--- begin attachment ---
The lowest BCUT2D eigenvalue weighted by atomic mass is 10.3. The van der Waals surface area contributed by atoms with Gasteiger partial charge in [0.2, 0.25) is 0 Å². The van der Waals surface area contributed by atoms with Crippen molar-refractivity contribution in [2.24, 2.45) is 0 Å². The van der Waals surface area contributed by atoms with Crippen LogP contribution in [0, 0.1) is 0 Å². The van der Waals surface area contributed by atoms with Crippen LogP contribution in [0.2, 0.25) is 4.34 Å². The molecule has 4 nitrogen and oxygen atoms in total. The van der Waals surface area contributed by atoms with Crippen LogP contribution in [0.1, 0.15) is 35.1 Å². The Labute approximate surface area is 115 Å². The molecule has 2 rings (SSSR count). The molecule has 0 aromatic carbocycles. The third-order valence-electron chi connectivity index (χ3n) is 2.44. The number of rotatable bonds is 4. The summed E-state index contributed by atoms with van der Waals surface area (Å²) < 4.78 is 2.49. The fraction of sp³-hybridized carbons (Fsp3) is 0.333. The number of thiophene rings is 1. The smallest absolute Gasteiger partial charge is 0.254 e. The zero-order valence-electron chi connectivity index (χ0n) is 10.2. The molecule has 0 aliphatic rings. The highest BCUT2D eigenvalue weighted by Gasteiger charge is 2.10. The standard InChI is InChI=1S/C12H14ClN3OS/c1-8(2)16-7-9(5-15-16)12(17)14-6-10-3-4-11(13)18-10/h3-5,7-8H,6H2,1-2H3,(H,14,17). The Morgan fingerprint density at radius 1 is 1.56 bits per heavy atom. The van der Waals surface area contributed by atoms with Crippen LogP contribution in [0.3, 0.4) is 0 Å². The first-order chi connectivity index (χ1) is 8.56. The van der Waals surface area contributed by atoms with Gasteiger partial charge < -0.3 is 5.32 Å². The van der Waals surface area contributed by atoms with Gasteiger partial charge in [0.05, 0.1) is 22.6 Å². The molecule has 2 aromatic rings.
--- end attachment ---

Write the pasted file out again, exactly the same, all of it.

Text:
The lowest BCUT2D eigenvalue weighted by atomic mass is 10.3. The van der Waals surface area contributed by atoms with Gasteiger partial charge in [0.2, 0.25) is 0 Å². The van der Waals surface area contributed by atoms with Crippen molar-refractivity contribution in [2.24, 2.45) is 0 Å². The van der Waals surface area contributed by atoms with Crippen LogP contribution in [0, 0.1) is 0 Å². The van der Waals surface area contributed by atoms with Crippen LogP contribution in [0.2, 0.25) is 4.34 Å². The molecule has 4 nitrogen and oxygen atoms in total. The van der Waals surface area contributed by atoms with Crippen LogP contribution in [0.1, 0.15) is 35.1 Å². The Labute approximate surface area is 115 Å². The molecule has 2 rings (SSSR count). The molecule has 0 aromatic carbocycles. The third-order valence-electron chi connectivity index (χ3n) is 2.44. The number of rotatable bonds is 4. The summed E-state index contributed by atoms with van der Waals surface area (Å²) < 4.78 is 2.49. The fraction of sp³-hybridized carbons (Fsp3) is 0.333. The number of thiophene rings is 1. The smallest absolute Gasteiger partial charge is 0.254 e. The zero-order valence-electron chi connectivity index (χ0n) is 10.2. The molecule has 0 aliphatic rings. The highest BCUT2D eigenvalue weighted by Gasteiger charge is 2.10. The standard InChI is InChI=1S/C12H14ClN3OS/c1-8(2)16-7-9(5-15-16)12(17)14-6-10-3-4-11(13)18-10/h3-5,7-8H,6H2,1-2H3,(H,14,17). The Morgan fingerprint density at radius 1 is 1.56 bits per heavy atom. The van der Waals surface area contributed by atoms with Crippen LogP contribution in [0.3, 0.4) is 0 Å². The first-order chi connectivity index (χ1) is 8.56. The van der Waals surface area contributed by atoms with Gasteiger partial charge < -0.3 is 5.32 Å². The van der Waals surface area contributed by atoms with Gasteiger partial charge in [0.05, 0.1) is 22.6 Å². The molecule has 2 aromatic rings.